The Last of The Mohicans: Novel Summary: Chapter 5-6

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Chapter V
Magua escapes the chase; he is only slightly wounded by Hawkeye’s rifle shot. Now Heyward, Hawkeye, Uncas and Chingachgook know they are in great danger from Indians who wait in the forest until nightfall when they can strike. Uncas and Chingachgook kill a foal and hide the remainder of the horses, while Hawkeye, Heyward, David and the two women take a canoe down river, since water leaves no tracks. The two Indians then rejoin them, and they all arrive at a secluded rock, level with the water, at Glenn’s Falls. They hope that they will not be detected by the Indians Hawkeye calls Iroquois (he also refers to them as Mingo). Hawkeye and the two Mohicans disappear into a crack in the rock that leads to a cavern.
Chapter VI
The whole party takes refuge in the narrow, deep cavern, which has two openings, one of which leads into another cave. The location is secure because they are on an island, surrounded by waterfalls and rivers. They eat supper of venison, and Uncas waits on the two women with great courtesy. Hawkeye strikes up a conversation with David, who explains that he is a singing teacher to youths in Connecticut. Hawkeye is unimpressed, thinking that this is an impractical vacation. But he asks David for a demonstration. David sings a sacred song, and Cora and Alice join him. Hawkeye is moved to tears by the performance. But then a strange, unearthly cry is heard from outside. No one knows what it is, but it is not the Indian war-whoop. The cry is heard again, and they are all fearful, not knowing what danger may be upon them.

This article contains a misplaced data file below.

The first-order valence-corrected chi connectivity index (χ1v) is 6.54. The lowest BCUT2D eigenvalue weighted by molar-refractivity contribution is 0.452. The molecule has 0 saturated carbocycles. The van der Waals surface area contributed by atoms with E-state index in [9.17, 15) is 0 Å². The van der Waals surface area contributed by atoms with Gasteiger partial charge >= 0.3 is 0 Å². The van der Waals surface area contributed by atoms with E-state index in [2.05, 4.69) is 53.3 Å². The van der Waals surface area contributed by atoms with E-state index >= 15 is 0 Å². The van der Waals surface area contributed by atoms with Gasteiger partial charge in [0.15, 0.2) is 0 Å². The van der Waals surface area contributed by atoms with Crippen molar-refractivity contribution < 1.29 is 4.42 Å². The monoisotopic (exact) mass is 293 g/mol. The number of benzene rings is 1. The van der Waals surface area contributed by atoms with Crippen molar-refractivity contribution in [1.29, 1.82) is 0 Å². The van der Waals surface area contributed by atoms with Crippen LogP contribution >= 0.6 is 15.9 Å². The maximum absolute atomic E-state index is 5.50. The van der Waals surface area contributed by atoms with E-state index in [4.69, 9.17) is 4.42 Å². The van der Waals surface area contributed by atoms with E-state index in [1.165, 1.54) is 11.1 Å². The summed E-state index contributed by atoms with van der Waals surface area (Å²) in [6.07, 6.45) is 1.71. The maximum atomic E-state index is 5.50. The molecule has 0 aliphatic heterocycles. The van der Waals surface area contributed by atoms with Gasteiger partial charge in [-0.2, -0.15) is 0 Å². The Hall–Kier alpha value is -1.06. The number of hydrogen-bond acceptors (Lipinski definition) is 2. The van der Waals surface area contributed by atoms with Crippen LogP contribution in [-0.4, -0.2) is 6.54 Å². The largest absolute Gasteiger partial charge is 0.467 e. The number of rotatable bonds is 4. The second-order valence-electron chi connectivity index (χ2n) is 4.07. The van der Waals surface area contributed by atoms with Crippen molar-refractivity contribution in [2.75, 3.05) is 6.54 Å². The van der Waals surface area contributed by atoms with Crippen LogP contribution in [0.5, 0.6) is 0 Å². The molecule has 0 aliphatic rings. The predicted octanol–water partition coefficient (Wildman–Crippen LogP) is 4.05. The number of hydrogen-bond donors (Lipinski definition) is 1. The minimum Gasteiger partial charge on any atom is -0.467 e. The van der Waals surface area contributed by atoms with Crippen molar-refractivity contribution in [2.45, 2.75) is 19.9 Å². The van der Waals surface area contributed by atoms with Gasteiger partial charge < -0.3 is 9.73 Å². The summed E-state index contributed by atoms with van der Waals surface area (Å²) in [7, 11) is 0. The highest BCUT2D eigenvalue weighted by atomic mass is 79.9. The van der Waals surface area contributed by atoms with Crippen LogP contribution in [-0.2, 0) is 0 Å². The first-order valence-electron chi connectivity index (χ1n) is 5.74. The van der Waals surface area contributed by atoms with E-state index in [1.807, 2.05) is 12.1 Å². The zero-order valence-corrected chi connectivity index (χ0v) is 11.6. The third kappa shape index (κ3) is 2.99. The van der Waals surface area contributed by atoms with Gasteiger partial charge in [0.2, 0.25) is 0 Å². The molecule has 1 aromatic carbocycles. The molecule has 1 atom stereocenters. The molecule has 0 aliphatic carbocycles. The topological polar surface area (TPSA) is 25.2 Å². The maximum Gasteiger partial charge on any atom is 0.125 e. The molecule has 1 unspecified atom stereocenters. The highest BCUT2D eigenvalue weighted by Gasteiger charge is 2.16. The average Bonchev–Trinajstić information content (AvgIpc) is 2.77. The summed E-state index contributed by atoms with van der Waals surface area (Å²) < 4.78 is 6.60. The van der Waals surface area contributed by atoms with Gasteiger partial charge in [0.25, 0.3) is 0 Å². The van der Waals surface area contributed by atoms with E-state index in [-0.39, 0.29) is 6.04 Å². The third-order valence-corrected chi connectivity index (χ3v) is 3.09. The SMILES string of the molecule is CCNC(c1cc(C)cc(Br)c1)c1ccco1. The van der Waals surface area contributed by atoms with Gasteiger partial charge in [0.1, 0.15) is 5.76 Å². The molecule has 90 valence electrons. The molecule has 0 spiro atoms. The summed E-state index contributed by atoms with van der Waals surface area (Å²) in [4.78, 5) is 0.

Analysis
The beginning of Chapter V shows the inexperience of Heyward in coping with an environment with which he is obviously unfamiliar. While Hawkeye and the Mohicans start immediately on the pursuit of the fleeing Magua, Heyward remains “fixed, for a few moments, in inactive surprise.” He simply does not know what to do. It is as well that he is willing to listen to the greater experience of Hawkeye, otherwise it is clear that Heyward would not have lasted long in this hostile terrain. (His naivete was also apparent in Chapter IV, when he clumsily tried to apprehend Magua, discounting the cunning of the other.)
The different names used for the Indians can be confusing for the reader. The principle villains of the book are the Hurons. Magua is a Huron. Hawkeye also dislikes the Mohawks and Oneidas. These are two of the tribes that made up the confederation known to the English as the “Six Nations.” These tribes are also known collectively as the Mengwe, the Maquas (the name given to them by the Dutch), or the Mingoes (a contemptuous term often used by Hawkeye). The French gave them the name of Iroquois.
Hawkeye admires the tribe of the Delawares, even though the common wisdom, as Heyward states it in Chapter V, is that they have given up arms and “are content to be called women.” This refers to the historical fact that the Delawares were persuaded by the Dutch and the Mengwe to trust their defense entirely to the Mengwe.
The Delawares, whose original name for themselves was “Lenni Lenape,” are descended from the same people as the Mohicans, a fact that will become extremely important in the closing chapters of the novel.

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